Retention, Conflict and Change

NOTE:  In the last 60 days, I have received 71 Emails requesting additional suggestions, ideas or conceptual designs with regards to RETENTION, CONFLICT and CHANGE.  Your questions vary through this spectrum, so I’ll do my best to address the concept in general, again.

A:  The commonality to most of your Emails, have to do with conflict.  An example; “One person or team wanting or attempting to implement change while another person or team is determined to derail any and all change that THEY don’t think of.  Results = anger, hostility, terminations and resignations.” 


A.     When you have long term, entrenched employees who are petrified of having their little apple cart upset, you will have conflict.

B.    When you have management that talks the talk but doesn’t walk the walk so that change can be embraced, you will have conflict.

C.    When you have employees who don’t “sign up for” OR “buy in to” the upcoming change process, you will have conflict.

D.    When change is dictated and not a team effort, you will have conflict.

E.     When management or supervisors are micro-managers, you will have conflict.

F.    When the dissenting employees get into their “derail” mode AND justify their position (usually confidentially) to weak management, thus getting management to knowingly or unknowingly assist in the derailment, YOU WILL HAVE CONFLICT!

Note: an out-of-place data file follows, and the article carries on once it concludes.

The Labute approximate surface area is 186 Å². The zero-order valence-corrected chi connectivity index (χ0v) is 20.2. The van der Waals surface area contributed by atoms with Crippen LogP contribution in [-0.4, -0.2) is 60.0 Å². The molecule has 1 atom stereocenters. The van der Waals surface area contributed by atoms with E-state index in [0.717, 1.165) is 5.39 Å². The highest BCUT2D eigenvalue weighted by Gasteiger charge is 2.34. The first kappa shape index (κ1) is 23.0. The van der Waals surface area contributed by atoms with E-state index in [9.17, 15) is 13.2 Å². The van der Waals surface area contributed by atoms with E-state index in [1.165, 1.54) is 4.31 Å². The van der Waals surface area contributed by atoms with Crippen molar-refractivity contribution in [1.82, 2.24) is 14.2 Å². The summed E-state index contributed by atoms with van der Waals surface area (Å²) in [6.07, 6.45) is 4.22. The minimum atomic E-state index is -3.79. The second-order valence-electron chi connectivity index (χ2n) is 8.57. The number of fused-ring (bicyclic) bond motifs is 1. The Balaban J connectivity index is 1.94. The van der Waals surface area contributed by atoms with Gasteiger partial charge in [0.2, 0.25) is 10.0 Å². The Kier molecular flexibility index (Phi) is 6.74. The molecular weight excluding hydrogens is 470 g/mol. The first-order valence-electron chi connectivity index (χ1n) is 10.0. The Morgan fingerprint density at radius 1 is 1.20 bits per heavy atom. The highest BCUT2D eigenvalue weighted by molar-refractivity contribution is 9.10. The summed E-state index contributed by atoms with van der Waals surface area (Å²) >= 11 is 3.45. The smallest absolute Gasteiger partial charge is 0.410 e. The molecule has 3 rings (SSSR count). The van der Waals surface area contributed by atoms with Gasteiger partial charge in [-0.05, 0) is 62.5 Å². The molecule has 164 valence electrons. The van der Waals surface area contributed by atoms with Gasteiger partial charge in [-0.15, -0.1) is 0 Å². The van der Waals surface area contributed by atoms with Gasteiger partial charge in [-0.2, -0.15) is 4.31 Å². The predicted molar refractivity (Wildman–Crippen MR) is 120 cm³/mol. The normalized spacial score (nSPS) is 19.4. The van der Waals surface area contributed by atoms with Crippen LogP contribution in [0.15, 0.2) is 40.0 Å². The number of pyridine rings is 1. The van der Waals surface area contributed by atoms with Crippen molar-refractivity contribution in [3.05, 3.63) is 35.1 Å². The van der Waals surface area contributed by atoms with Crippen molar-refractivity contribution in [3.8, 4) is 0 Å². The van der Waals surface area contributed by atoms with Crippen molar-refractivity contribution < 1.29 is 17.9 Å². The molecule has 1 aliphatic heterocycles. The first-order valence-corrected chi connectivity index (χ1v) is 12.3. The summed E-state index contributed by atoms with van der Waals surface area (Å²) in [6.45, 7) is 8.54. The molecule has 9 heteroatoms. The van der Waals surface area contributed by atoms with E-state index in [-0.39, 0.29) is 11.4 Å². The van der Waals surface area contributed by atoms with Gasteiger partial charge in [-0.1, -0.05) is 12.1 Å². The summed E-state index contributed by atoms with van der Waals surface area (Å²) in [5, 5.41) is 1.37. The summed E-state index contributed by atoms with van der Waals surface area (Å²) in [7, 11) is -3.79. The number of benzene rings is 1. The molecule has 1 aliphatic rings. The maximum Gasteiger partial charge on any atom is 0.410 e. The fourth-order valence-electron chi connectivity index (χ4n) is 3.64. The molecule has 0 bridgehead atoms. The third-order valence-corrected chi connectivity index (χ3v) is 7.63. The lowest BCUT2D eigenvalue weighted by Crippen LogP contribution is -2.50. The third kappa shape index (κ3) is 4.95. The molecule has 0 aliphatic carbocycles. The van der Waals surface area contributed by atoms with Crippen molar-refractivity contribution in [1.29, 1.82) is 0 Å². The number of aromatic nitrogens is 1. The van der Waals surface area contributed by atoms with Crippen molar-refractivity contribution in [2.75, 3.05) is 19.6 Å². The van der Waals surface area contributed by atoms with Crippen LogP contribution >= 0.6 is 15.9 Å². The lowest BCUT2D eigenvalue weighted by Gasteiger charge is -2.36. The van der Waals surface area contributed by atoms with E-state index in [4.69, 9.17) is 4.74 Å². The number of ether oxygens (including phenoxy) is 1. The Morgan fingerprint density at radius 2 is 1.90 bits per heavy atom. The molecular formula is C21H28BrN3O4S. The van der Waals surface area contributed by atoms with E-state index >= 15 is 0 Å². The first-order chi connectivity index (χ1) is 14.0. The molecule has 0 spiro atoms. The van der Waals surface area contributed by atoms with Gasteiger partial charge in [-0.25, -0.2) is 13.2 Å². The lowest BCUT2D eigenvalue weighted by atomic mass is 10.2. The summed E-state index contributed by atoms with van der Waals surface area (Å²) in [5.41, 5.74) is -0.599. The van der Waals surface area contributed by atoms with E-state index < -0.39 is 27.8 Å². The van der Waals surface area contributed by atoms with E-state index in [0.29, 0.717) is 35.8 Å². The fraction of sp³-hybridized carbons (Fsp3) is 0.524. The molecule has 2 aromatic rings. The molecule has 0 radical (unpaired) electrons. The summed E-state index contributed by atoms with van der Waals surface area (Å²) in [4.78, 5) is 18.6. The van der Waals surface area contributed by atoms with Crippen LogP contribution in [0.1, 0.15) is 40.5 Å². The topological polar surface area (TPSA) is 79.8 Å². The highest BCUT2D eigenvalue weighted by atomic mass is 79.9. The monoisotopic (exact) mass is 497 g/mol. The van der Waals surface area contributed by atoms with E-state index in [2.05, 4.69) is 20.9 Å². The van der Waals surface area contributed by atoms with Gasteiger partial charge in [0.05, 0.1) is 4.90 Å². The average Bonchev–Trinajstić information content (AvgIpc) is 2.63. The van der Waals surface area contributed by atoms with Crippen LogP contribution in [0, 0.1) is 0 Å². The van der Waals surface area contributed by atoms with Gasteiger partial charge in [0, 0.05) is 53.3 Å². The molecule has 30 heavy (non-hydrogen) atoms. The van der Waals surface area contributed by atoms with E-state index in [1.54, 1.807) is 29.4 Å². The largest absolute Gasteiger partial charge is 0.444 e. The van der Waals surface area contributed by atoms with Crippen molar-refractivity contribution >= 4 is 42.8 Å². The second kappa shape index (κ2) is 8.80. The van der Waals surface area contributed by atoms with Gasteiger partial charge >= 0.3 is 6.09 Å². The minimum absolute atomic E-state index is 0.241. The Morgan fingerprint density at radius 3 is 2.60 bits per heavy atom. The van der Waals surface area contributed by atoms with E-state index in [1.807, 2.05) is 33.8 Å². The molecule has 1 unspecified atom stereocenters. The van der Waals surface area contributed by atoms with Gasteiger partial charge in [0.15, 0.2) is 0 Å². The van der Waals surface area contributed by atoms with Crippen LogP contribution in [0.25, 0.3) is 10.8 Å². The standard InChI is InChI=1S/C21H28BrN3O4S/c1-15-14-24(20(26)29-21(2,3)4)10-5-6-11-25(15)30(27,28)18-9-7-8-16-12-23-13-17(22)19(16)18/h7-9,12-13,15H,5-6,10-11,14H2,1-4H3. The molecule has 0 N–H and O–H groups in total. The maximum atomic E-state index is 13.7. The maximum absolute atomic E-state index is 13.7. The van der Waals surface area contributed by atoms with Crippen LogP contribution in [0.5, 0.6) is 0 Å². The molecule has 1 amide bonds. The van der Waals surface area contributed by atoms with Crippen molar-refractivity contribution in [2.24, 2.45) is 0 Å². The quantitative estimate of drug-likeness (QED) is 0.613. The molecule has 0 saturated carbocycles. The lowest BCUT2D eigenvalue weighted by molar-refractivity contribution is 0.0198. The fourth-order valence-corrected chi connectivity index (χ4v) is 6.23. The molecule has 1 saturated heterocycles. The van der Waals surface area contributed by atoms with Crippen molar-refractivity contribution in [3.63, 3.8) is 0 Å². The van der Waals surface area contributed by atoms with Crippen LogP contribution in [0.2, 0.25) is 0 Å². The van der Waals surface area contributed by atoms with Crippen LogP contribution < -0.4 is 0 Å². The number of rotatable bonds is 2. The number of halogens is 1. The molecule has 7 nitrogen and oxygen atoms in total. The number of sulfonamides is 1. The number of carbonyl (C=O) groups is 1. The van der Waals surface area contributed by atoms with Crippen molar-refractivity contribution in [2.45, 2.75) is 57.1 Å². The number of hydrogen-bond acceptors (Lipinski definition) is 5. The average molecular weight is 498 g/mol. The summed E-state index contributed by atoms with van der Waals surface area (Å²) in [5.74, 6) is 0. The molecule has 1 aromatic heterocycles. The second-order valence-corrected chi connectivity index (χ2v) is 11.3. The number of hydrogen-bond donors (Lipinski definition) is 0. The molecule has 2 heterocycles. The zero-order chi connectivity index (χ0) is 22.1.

Hopefully you get the picture.  If you are going to implement change, and don’t include everybody in the communication process and offer a defined but reasonable methodology to resolve issues, your change process is destined to fail with no matter WHO you put in charge to initiate change.

For additional edification, I believe that some of the pillars or foundations for a successful team include:
1.     Communications
a.     Keeping employees informed is paramount to success
2.     The Right Leadership
b.     If you have weak or worn out leaders, they don’t make good role models
3.     Effective Decision Making
c.      Make the best decisions you can and without excessive procrastination
4.     The Team is Results Focused
1.     Everybody MUST agree to each other & themselves to stay focused
5.     Defined Mutual Accountability
1.     Team members must know what is expected of them & that they ARE accountable.
6.     Proactive Demeanor of the Team
1.     A team needs to be in the game at all times, not just when something goes wrong
7.     Shared or Collective Accountability
1.     Not only as individuals but as a team, you stand together through the rights and the wrongs
8.     Dependency on Each Other
1.     If you don’t feel comfortable depending on your team member, your team will have gaping holes
9.     A Define Conflict Resolution Process
1.     Without this process, conflict will fester and destruction is just over the hill
10.  Optimism  (Optimistic Teams are Positive)
1.     Must possess a “can do” attitude at ALL times
11.  Supporting Each Other in a Positive Manner
1.     If one member is having difficulty with a process, employee or even a customer, another team member(s) will step up to assist
12.  Set Common Goals and Strategies with Clear Expectations
1.     Don’t set goals that are destined to fail.  Be realistic
13.  Trust and Reliability in the Team Members  (The Right People)
1.     Be certain that the team is filled with credible, honest and dedicated employees.

George F. Mancuso, CPC
Employee Retention Specialists
Client Growth Consultants

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